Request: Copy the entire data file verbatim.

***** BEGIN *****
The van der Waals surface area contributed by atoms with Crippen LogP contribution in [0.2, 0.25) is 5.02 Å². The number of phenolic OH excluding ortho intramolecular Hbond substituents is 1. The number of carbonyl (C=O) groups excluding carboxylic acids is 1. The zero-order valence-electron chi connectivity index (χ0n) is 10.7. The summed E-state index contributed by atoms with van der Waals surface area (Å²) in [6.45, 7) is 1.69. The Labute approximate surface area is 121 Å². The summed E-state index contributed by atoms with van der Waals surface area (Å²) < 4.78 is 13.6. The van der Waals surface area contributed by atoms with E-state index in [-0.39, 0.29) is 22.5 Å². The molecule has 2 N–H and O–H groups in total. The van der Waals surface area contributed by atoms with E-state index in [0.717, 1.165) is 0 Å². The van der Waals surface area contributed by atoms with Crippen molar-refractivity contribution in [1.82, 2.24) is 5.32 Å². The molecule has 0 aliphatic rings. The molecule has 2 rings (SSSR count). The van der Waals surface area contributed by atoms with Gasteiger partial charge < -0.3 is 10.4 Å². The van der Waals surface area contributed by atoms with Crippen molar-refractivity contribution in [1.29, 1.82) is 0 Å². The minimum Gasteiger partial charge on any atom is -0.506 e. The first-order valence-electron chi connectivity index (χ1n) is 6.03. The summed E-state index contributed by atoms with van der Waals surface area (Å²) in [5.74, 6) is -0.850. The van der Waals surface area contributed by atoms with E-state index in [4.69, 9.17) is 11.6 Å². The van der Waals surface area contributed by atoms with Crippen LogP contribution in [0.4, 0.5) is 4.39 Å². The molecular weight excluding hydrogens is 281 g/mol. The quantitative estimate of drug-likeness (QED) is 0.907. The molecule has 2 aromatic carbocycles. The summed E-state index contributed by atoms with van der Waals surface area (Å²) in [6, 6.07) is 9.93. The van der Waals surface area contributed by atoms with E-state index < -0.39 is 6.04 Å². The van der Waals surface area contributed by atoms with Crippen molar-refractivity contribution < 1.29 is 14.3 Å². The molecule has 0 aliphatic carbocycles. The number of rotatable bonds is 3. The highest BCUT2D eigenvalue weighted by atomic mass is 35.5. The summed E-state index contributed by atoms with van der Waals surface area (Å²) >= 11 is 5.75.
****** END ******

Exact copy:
The van der Waals surface area contributed by atoms with Crippen LogP contribution in [0.2, 0.25) is 5.02 Å². The number of phenolic OH excluding ortho intramolecular Hbond substituents is 1. The number of carbonyl (C=O) groups excluding carboxylic acids is 1. The zero-order valence-electron chi connectivity index (χ0n) is 10.7. The summed E-state index contributed by atoms with van der Waals surface area (Å²) in [6.45, 7) is 1.69. The Labute approximate surface area is 121 Å². The summed E-state index contributed by atoms with van der Waals surface area (Å²) < 4.78 is 13.6. The van der Waals surface area contributed by atoms with E-state index in [-0.39, 0.29) is 22.5 Å². The molecule has 2 N–H and O–H groups in total. The van der Waals surface area contributed by atoms with E-state index in [0.717, 1.165) is 0 Å². The van der Waals surface area contributed by atoms with Crippen molar-refractivity contribution in [1.82, 2.24) is 5.32 Å². The molecule has 0 aliphatic rings. The molecule has 2 rings (SSSR count). The van der Waals surface area contributed by atoms with Gasteiger partial charge < -0.3 is 10.4 Å². The van der Waals surface area contributed by atoms with Crippen molar-refractivity contribution in [1.29, 1.82) is 0 Å². The minimum Gasteiger partial charge on any atom is -0.506 e. The first-order valence-electron chi connectivity index (χ1n) is 6.03. The summed E-state index contributed by atoms with van der Waals surface area (Å²) in [5.74, 6) is -0.850. The van der Waals surface area contributed by atoms with E-state index in [4.69, 9.17) is 11.6 Å². The van der Waals surface area contributed by atoms with Crippen LogP contribution in [0.4, 0.5) is 4.39 Å². The molecular weight excluding hydrogens is 281 g/mol. The quantitative estimate of drug-likeness (QED) is 0.907. The molecule has 2 aromatic carbocycles. The summed E-state index contributed by atoms with van der Waals surface area (Å²) in [6, 6.07) is 9.93. The van der Waals surface area contributed by atoms with E-state index < -0.39 is 6.04 Å². The van der Waals surface area contributed by atoms with Crippen molar-refractivity contribution < 1.29 is 14.3 Å². The molecule has 0 aliphatic carbocycles. The number of rotatable bonds is 3. The highest BCUT2D eigenvalue weighted by atomic mass is 35.5. The summed E-state index contributed by atoms with van der Waals surface area (Å²) >= 11 is 5.75.